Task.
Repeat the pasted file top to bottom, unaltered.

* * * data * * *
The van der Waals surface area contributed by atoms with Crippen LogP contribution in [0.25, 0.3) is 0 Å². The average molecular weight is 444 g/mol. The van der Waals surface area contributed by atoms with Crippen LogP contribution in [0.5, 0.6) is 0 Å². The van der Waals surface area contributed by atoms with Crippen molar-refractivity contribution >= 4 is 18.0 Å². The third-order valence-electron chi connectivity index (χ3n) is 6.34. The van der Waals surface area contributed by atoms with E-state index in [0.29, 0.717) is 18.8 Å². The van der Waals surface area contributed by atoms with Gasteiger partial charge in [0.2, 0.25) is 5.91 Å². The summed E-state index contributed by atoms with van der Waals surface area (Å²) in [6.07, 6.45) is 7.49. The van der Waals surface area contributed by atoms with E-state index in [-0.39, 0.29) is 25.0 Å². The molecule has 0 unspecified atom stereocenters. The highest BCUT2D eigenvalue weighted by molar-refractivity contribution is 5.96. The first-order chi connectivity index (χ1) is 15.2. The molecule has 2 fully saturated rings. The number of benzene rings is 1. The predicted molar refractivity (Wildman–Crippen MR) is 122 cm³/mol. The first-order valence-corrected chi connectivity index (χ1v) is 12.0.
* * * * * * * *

The van der Waals surface area contributed by atoms with Crippen LogP contribution in [0.25, 0.3) is 0 Å². The average molecular weight is 444 g/mol. The van der Waals surface area contributed by atoms with Crippen LogP contribution in [0.5, 0.6) is 0 Å². The van der Waals surface area contributed by atoms with Crippen molar-refractivity contribution >= 4 is 18.0 Å². The third-order valence-electron chi connectivity index (χ3n) is 6.34. The van der Waals surface area contributed by atoms with E-state index in [0.29, 0.717) is 18.8 Å². The van der Waals surface area contributed by atoms with Gasteiger partial charge in [0.2, 0.25) is 5.91 Å². The summed E-state index contributed by atoms with van der Waals surface area (Å²) in [6.07, 6.45) is 7.49. The van der Waals surface area contributed by atoms with E-state index in [-0.39, 0.29) is 25.0 Å². The molecule has 0 unspecified atom stereocenters. The highest BCUT2D eigenvalue weighted by molar-refractivity contribution is 5.96. The first-order chi connectivity index (χ1) is 15.2. The molecule has 2 fully saturated rings. The number of benzene rings is 1. The predicted molar refractivity (Wildman–Crippen MR) is 122 cm³/mol. The first-order valence-corrected chi connectivity index (χ1v) is 12.0.